Last night I dreamed that Australia is building a National Broadband Network using the best future-proof technology available, that it’d be a national project rather than relying on moody telcos who’d rather invest in Chinese real estate websites, and that it’d reach out to cover towns of just 1000 people. Oh, and that Telstra was being split up. Weird.

Oh, it wasn’t a dream? Excellent. Now what does it all mean?

As I wrote yesterday, moving to fibre-based broadband is a much-needed catch-up. That the fibre will reach all the way to the home (FTTH) is the best plan — a little more expensive now, but a solid long-term investment. While Mark Pesce quite rightly pointed out that 100Mb/s is “only” what other leading nations already have, I’d bet that by the time the last of the remote towns are being hooked up in eight years’ time, the CBDs will already be seeing Gigabit (1000Mb/s) links.

Yes, $43 billion is expensive. As Duncan Riley calculated, that’s around $5000 per household. But we’re creating brand new infrastructure to completely replace a copper network that was built across more than half a century. This is an investment on similar time scale.

Malcolm Turnbull’s tunnel-visioned whinging that it won’t be profitable misses the point, or at least is working on too short a timescale. Infrastructure doesn’t have to be profitable in and of itself to be of value. Unless we’re selfless upstanding citizens like the Macquarie mob, we don’t build roads or sewers or street lighting to make money, but to provide what the nation needs. Typical Liberal, Turnbull can’t look at anything without wondering how to turn a buck.

Actually, it won’t all be new infrastructure. As Crikey reported in January, there’s already plenty of spare fibre in the ground, laid in “just in case” during the first dot-com boom.

“There’s dark fibre from the Pilbara to Perth and Kalgoorlie, Warrnambool to Geelong and Melbourne. Even Mt Gambier has fibre optic cable sitting there,” a former Telstra wholesale employee told us.

“It’s kind of like rats. There’s bound to be some fibre optic cable within about six feet of you.”

Once NBNCo starts operating, don’t be surprised if Telstra suddenly finds some fibre available for lease. No wonder the other ISPs were happy with yesterday’s announcement. They’ll be able to lease capacity from the government-owned NBNCo without having to deal with Telstra.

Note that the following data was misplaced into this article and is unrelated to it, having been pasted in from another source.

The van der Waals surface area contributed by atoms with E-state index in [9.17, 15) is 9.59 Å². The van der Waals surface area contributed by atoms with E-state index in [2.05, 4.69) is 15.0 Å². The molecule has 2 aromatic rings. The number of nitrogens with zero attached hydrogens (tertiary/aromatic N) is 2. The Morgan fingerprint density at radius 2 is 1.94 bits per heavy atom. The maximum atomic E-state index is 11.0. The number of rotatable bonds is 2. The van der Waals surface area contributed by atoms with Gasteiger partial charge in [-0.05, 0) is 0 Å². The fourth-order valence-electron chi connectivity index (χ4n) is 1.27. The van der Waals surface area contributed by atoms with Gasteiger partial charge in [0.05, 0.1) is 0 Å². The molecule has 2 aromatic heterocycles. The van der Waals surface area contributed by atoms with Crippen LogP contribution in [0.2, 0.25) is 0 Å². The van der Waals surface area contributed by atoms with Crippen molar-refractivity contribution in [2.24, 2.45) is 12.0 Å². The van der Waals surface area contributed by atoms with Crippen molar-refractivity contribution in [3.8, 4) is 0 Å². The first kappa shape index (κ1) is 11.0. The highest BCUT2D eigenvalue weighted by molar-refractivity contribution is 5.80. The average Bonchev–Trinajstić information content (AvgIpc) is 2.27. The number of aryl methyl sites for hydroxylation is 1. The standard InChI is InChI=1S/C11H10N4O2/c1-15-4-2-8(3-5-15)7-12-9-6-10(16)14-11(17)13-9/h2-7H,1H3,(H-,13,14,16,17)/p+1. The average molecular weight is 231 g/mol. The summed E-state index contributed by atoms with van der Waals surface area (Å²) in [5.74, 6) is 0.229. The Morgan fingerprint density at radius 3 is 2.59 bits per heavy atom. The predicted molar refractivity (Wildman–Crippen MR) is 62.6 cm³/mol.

As analyst Paul Budde wrote in New Matilda, if the NBN is really open access, the service-providers can start using it directly, without any telco acting as gatekeeper.

“My research suggests that once the network is deployed, healthcare alone could represent 25% of its traffic.” He writes. “Services related to education and energy/environment could take up another 25%. Over time the traditional telecoms and internet services will only account for perhaps 25% of the NBN.”

As an American, telecommunications journalist Om Malik needed to get past the “socialist” aspect of a government actually doing something useful before lauding the benefits:

Just like investments in railroad systems and highways transformed societies over the past two centuries, broadband networks can do the same for societies in the new millennium. Exposure to next-generation broadband gives entrepreneurs and engineers a chance to tinker and come up with some interesting ideas.

Had it not been for early exposure to broadband in Sweden, Niklas Zennstrom and Janus Friis couldn’t have come up with Skype. And having met some of the entrepreneurs out of Australia, I know it’s only a matter of time before we start seeing innovative ideas bubble up from Down Under.

Other countries would be well-advised to a cue from the Aussies!

Broadband is a disruptive technology. Those who have it will create its new uses. Personally, I’d like Australia to be a creator here — though whether a government-owned approach is best, well, that’s not my department.

P.S. Note to politicians and journalists alike: There is no such unit of measurement as “super fast”. Please, people, talk like grown-ups.